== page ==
Gedeon Richter Launches Teriparatide Biosimilar in Europe

Kelly Davio

Hungary-based Gedeon Richter announced today that it has launched a biosimilar teriparatide, Terrosa, in Europe. The drug, referencing Eli Lilly’s Forsteo (sold as Forteo in the United States), is used to treat osteoporosis. The product will also be sold under the brand name Movimya by the company's partner, Stada.

Hungary-based Gedeon Richter announced today that it has launched a biosimilar teriparatide, Terrosa, in Europe. The drug, referencing Eli Lilly’s Forsteo (sold as Forteo in the United States), is used to treat osteoporosis. The product will also be sold under the brand name Movimya by the company's partner, Stada.

The biosimilar, a recombinant parathyroid hormone that stimulates bone formation like its reference, was authorized by the European Commission in 2017. Since that time, Gedeon Richter has been awaiting the European patent expiry for the reference drug this month.

"We are excited about the introduction of Terrosa, our first own-developed biosimilar product in Europe, as it reflects our commitment to scientific programs linked to complex medications such as biologicals,” Gábor Orbán, chief executive officer of Gedeon Richter, said in a statement. "Biosimilars will increase choice and access for patients in the European countries, while providing potential cost savings to healthcare systems. We look forward to bringing more high quality and affordable biosimilar products to the market," he added.

The biosimilar will be available in a reusable pen, called ServoPen Fix, which will last for a full 2-year treatment cycle. The pen is intended to be both comfortable for the patient and environmentally sustainable.

The clinical program for the biosimilar consisted of a single comparative pharmacokinetic (PK) study in 54 healthy volunteers; according to the European Medicines Agency, this single study was considered acceptable in principles because teriparatide is a small and relatively simple biologic.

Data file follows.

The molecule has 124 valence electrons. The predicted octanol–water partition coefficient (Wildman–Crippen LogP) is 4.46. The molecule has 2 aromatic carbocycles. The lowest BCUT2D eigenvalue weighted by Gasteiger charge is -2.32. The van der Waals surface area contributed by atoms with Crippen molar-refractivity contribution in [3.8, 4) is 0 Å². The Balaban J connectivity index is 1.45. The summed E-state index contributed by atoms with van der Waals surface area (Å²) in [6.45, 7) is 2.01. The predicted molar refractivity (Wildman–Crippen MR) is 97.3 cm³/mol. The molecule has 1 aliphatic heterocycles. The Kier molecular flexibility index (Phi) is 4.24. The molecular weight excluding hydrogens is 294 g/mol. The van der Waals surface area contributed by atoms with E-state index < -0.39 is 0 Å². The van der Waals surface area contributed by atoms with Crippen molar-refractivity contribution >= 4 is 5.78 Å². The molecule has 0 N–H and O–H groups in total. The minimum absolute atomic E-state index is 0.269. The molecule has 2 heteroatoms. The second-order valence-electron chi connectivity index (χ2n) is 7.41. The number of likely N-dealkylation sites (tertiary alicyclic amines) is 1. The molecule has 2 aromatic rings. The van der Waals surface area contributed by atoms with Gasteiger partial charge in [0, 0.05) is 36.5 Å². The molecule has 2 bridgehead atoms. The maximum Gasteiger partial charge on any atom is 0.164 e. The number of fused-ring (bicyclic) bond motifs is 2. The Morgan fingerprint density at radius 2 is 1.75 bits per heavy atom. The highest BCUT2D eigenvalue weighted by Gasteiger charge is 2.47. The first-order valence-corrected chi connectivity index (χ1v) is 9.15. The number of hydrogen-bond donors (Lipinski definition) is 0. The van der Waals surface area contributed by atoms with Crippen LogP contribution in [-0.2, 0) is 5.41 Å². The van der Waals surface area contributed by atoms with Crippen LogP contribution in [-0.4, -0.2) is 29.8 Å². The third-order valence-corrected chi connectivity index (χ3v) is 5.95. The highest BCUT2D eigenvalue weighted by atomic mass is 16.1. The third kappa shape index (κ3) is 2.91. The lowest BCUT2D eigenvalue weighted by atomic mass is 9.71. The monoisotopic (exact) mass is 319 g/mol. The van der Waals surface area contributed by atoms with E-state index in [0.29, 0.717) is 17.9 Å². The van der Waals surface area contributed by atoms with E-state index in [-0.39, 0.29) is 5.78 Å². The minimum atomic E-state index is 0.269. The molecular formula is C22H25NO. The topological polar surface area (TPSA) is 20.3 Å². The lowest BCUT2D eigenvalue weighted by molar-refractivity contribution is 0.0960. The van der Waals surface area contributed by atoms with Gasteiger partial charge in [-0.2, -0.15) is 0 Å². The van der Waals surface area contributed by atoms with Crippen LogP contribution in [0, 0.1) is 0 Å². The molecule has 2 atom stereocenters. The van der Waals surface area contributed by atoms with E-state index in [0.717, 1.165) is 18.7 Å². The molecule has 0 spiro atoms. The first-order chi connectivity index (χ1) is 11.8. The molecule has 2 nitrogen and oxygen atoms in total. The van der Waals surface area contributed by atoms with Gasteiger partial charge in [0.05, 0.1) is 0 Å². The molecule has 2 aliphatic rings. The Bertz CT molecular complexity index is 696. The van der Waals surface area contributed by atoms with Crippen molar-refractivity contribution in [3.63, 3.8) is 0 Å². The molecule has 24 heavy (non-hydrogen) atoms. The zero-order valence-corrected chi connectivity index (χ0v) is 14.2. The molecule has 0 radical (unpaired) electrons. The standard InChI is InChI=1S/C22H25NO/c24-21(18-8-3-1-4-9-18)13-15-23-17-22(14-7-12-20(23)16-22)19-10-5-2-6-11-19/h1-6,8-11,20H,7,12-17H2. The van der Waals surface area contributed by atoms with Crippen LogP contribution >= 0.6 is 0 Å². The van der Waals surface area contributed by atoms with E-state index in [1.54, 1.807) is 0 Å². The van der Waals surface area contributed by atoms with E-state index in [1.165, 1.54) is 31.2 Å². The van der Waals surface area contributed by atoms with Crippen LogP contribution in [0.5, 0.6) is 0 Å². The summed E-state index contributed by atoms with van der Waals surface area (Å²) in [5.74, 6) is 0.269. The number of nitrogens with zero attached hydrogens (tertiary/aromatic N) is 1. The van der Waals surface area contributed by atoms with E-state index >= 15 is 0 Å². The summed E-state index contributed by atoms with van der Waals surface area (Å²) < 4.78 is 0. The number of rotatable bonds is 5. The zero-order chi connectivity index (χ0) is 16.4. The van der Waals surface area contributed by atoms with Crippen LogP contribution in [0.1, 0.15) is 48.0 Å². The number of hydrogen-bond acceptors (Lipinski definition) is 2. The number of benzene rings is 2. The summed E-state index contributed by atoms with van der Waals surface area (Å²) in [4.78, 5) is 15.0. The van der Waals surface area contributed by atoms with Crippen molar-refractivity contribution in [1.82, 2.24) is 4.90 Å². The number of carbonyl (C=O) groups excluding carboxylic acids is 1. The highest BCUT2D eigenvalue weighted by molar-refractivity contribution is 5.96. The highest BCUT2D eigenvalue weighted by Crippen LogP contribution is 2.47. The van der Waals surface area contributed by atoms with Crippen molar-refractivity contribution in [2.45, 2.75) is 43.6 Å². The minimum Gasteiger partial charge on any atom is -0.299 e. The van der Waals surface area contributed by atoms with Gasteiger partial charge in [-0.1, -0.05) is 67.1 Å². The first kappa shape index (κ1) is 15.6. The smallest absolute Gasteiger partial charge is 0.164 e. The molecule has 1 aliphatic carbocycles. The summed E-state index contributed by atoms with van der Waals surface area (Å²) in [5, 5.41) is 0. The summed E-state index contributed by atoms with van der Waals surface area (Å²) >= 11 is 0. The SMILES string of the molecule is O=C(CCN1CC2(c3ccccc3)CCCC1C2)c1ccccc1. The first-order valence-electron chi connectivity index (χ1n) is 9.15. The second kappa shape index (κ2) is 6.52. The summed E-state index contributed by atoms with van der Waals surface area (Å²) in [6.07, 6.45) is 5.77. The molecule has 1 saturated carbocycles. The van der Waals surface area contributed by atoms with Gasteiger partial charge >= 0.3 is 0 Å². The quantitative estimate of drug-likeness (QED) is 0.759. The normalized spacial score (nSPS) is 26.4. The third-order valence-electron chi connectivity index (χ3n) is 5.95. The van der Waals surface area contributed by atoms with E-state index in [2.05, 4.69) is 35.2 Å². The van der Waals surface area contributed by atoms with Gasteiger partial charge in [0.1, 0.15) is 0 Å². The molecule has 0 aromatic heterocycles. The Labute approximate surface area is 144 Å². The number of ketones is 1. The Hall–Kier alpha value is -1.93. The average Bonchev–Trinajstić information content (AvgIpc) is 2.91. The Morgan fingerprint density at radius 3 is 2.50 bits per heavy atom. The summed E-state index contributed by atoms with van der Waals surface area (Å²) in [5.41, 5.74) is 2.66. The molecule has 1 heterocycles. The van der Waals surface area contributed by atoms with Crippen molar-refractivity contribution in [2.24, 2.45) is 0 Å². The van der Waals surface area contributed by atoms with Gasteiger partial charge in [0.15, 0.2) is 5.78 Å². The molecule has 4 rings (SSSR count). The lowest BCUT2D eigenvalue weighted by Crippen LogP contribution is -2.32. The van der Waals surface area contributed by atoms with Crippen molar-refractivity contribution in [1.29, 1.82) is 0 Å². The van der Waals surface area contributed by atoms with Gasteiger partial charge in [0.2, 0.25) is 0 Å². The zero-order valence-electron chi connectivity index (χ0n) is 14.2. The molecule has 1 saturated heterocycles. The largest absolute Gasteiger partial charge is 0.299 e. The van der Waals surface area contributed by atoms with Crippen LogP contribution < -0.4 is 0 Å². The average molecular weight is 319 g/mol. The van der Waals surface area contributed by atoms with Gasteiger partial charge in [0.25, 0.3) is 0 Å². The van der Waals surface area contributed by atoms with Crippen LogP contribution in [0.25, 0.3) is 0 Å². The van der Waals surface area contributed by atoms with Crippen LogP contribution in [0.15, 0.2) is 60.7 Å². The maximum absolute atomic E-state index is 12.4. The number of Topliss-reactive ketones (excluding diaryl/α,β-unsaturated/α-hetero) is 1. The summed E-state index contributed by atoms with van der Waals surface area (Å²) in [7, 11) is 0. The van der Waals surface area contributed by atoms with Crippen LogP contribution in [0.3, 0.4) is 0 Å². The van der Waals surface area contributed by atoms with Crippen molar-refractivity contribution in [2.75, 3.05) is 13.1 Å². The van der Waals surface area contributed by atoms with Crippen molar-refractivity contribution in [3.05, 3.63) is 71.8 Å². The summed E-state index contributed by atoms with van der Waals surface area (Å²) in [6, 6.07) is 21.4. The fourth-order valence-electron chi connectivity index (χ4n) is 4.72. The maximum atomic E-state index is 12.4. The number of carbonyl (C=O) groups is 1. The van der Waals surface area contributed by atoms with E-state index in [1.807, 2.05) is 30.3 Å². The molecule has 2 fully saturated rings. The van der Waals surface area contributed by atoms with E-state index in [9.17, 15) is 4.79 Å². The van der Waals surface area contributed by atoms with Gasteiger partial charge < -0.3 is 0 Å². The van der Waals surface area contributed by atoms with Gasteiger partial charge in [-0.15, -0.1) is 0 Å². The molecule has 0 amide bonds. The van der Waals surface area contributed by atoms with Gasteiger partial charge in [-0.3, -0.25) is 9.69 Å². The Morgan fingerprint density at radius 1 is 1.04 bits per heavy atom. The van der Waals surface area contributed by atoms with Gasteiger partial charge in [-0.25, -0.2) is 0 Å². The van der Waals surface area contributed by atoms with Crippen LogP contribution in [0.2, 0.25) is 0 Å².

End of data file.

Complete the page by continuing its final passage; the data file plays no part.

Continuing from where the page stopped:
The single-center, single-dose, 2-stage, 2-period crossover study compared the PK of the biosimilar with that of the EU-licensed reference; the volunteers were randomized to receive either a single dose (20 μg/80 μL via subcutaneous injection) of the biosimilar followed by a single dose of the reference, or vice versa.

The primary PK parameters were area under the plasma concentration versus time curve to the last measurable concentration and maximum plasma concentration. Equivalence was determined if the 94.12% confidence intervals of the ratios of geometric least squares means of the biosimilar to the reference were contained within the prespecified equivalence margin of 80% to 125%. For the 2 end points, respectively, the geometric mean ratios of 91.66% and 92.25% fell within the prespecified margin.

The drug makers also supplied supportive data from this study to inform its documentation of the reference products’ pharmacodynamic properties.

While Gedeon Richter’s product has been authorized and launched as a biosimilar in the European Union, US patients are likely to see only follow-on versions of teriparatide become available to them; teriparatide is not on the FDA’s preliminary list of products that will transition from regulation as drugs to regulation as biologics in 2020.

To date, at least 1 US follow-on has been proposed; drug maker Pfenex has submitted to the FDA a New Drug Application for its follow-on teriparatide, PF708. When the drug maker submitted its application in December 2018, it said that it expected a commercial launch of the product as early as the fourth quarter of 2019.